Proud Heart and Soul of an Afro-Brazilian City
The Pelourinho district, the architectural enclave and highlight of Salvador’s hilltop Cidade Alta (Upper City), has been reclaimed, restored, and transformed into the cultural heart of a city long famous for the richness of its Afro-Brazilian heritage and colonial history. A wealth based on the unseemly but lucrative importation of African slaves peaked in the early 18th century, when most of Pelourinho’s remarkable gold-drenched Baroque churches were completed. They are some of South America’s most outstanding, clustered around what is now Pelourinho Square, whose name means “the pillory” or “whipping post” (one of the myriad reminders of the city’s historical and emotional ties to Africa and slavery).
The home of Salvador’s affluent European descendants until the beginning of the 20th century, Pelourinho then descended into squalor and physical collapse. But a massive restoration begun in 1992 secured its return as a haunt of poets and artists and a showplace for Bahian craftsmanship. Easter egg-colored landmark buildings now house a number of minor but interesting museums, art galleries, and cafés and restaurants.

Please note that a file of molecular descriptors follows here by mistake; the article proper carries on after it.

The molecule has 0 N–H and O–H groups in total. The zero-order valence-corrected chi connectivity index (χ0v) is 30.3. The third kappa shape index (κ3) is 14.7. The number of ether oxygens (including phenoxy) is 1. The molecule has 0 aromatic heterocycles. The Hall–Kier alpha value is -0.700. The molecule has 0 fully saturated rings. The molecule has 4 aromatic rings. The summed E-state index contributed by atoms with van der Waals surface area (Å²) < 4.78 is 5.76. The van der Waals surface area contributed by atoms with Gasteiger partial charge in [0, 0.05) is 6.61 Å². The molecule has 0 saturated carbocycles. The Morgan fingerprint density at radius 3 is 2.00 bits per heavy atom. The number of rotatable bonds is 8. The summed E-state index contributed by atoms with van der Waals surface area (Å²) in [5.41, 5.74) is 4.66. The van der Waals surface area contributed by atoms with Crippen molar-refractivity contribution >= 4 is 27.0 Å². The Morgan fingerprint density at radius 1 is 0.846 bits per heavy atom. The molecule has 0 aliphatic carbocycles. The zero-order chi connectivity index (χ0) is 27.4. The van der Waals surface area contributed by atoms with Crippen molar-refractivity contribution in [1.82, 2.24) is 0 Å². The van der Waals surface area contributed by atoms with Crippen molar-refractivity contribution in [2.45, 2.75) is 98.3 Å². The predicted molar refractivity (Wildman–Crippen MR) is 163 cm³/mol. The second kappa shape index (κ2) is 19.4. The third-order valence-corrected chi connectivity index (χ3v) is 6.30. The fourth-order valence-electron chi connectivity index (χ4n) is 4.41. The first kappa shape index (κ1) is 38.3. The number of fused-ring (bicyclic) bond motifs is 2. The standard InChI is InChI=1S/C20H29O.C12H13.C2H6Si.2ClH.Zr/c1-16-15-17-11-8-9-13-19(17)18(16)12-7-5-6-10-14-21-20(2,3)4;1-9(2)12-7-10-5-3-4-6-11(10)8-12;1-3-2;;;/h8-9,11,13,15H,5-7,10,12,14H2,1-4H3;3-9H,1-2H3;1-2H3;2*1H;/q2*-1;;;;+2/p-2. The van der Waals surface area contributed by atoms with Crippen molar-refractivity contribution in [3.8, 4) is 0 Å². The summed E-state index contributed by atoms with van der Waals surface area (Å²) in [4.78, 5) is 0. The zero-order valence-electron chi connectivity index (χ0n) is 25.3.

When Casa da Gamboa, Salvador’s most famous restaurant, opened a branch in Pelourinho, it further established the neighborhood’s role as a cultural and culinary outpost. There are some large international beachside hotels, but they don’t come close to the character and architectural flavor of the Hotel Catharina Paraguaçu, a pink colonial mansion with rooftop views of the Rio Vermelho beach that’s just a taxicab ride away from Pelhourino.